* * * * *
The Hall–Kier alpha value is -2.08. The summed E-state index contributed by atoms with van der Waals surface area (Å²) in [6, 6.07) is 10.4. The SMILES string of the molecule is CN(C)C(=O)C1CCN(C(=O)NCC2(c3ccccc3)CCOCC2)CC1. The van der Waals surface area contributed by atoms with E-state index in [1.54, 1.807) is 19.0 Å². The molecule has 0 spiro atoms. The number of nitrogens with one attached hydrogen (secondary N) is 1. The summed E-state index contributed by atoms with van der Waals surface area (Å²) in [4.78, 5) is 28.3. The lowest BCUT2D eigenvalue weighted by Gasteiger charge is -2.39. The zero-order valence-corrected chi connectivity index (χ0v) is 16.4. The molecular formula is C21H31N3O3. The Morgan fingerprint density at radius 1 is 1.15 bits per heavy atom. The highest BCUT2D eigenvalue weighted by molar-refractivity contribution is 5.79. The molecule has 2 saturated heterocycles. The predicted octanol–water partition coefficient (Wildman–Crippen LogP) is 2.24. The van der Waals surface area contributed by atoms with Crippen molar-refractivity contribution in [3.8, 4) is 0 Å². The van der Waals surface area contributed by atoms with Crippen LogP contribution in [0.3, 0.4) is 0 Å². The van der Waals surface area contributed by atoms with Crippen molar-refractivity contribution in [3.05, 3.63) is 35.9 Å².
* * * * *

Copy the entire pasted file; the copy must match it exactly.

The Hall–Kier alpha value is -2.08. The summed E-state index contributed by atoms with van der Waals surface area (Å²) in [6, 6.07) is 10.4. The SMILES string of the molecule is CN(C)C(=O)C1CCN(C(=O)NCC2(c3ccccc3)CCOCC2)CC1. The van der Waals surface area contributed by atoms with E-state index in [1.54, 1.807) is 19.0 Å². The molecule has 0 spiro atoms. The number of nitrogens with one attached hydrogen (secondary N) is 1. The summed E-state index contributed by atoms with van der Waals surface area (Å²) in [4.78, 5) is 28.3. The lowest BCUT2D eigenvalue weighted by Gasteiger charge is -2.39. The zero-order valence-corrected chi connectivity index (χ0v) is 16.4. The molecular formula is C21H31N3O3. The Morgan fingerprint density at radius 1 is 1.15 bits per heavy atom. The highest BCUT2D eigenvalue weighted by molar-refractivity contribution is 5.79. The molecule has 2 saturated heterocycles. The predicted octanol–water partition coefficient (Wildman–Crippen LogP) is 2.24. The van der Waals surface area contributed by atoms with Crippen molar-refractivity contribution in [3.8, 4) is 0 Å². The van der Waals surface area contributed by atoms with Crippen LogP contribution in [0.3, 0.4) is 0 Å². The van der Waals surface area contributed by atoms with Crippen molar-refractivity contribution in [3.05, 3.63) is 35.9 Å².